Here we go again! It’s Monday morning, just before lunch. You’ve just come out of a strategy meeting where your leadership announced that your team will again be growing this year. 100 new employees in the next 6 months! How is our HR department, consisting of only three people (you included!), going to pull this one, with a limited budget and so many other things on your plate? Questions like these go through your mind as you’re heading towards the canteen.
Yup, hiring can be very time-consuming - and costly! The Society for Human Resource Management estimates that companies in the United States (US) spend an average of $4,129 per job. Not surprisingly, when searching for people to fill in management and leadership roles this amount is even higher.
That’s surely a lot of money spent on finding new talent (and we’re not even touching upon the cost of mishire!). According to some estimations, nearly €75 billion are allocated to various recruitment staff, products, and services in the US. Globally, companies are likely to spend three times more.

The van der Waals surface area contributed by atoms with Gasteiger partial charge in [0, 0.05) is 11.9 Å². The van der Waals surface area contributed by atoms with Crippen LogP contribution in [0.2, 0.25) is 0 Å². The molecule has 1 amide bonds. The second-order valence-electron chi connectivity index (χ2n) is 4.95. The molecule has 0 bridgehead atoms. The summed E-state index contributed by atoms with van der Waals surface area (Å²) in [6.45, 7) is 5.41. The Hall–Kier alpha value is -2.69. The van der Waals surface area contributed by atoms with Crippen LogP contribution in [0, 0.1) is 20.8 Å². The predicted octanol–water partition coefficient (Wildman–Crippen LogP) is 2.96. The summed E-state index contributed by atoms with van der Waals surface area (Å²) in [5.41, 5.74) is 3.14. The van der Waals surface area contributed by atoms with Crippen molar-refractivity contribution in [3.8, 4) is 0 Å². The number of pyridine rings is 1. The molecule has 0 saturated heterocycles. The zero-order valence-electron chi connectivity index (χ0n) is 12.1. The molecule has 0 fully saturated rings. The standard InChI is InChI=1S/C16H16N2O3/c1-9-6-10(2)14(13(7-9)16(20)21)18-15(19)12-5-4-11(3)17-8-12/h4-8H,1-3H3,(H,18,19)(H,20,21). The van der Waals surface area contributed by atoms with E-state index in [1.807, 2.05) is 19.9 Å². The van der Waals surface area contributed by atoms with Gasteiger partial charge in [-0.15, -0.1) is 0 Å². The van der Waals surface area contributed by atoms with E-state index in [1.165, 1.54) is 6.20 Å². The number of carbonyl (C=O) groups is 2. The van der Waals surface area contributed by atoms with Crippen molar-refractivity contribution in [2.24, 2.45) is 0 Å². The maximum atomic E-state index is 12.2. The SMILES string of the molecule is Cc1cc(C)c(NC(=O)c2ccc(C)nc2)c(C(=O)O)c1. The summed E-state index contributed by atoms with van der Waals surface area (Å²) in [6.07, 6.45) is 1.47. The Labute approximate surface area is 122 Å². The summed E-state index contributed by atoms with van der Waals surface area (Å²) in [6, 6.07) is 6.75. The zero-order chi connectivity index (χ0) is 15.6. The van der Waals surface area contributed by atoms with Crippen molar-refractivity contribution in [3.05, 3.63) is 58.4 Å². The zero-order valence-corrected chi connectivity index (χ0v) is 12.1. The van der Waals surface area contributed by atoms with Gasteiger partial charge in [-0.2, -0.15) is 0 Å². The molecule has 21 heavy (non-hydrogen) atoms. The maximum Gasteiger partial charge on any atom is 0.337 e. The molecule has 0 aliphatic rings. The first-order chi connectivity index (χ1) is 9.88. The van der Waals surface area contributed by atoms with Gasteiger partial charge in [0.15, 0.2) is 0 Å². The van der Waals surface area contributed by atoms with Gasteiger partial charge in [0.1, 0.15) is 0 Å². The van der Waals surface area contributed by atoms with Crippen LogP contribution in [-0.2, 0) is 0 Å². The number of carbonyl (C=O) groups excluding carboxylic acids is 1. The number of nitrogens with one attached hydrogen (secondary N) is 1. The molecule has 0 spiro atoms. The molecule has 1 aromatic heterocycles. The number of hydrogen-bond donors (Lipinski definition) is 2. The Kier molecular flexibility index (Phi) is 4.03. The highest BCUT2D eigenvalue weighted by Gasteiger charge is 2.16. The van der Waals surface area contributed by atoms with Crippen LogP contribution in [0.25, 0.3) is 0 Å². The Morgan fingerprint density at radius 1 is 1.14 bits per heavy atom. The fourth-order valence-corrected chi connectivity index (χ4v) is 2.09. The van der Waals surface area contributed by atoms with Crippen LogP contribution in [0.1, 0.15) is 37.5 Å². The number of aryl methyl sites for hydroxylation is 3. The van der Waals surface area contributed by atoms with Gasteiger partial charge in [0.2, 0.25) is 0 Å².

But it is not only the high financial costs that present a problem to hiring teams, potentially threatening the business of the entire company.
The data from Glassdoor suggest that companies nowadays spend double the amount of time interviewing candidates that they used to some years ago.
“Seriously?! How come finding talent has become so difficult?”, you may ask.
You will not be surprised to hear that the outside search and onboarding can prolong the time when a job actually gets done. Research suggests that newbies can spend up to three years to reach the level of performance of employees who have been with the company for a longer time period. Wow.
So next time you’re overwhelmed with the number of people that you’ve been asked to bring into your organization, think about what skills and experiences your existing team members have to offer to (help) fill those positions.
As noted by Deloitte in its Global Human Capital Trends report from 2019, “Organizations can no longer expect to source and hire enough people with all the capabilities they need; they must move and develop people internally to be able to thrive.”
We couldn’t agree more. It’s all about creating a working environment where every employee can thrive.
A deeper understanding of how people feel about the opportunities to develop and grow in the workplace might be just the first step to ensure that you’re on the right path of making your hiring process a bit less painful.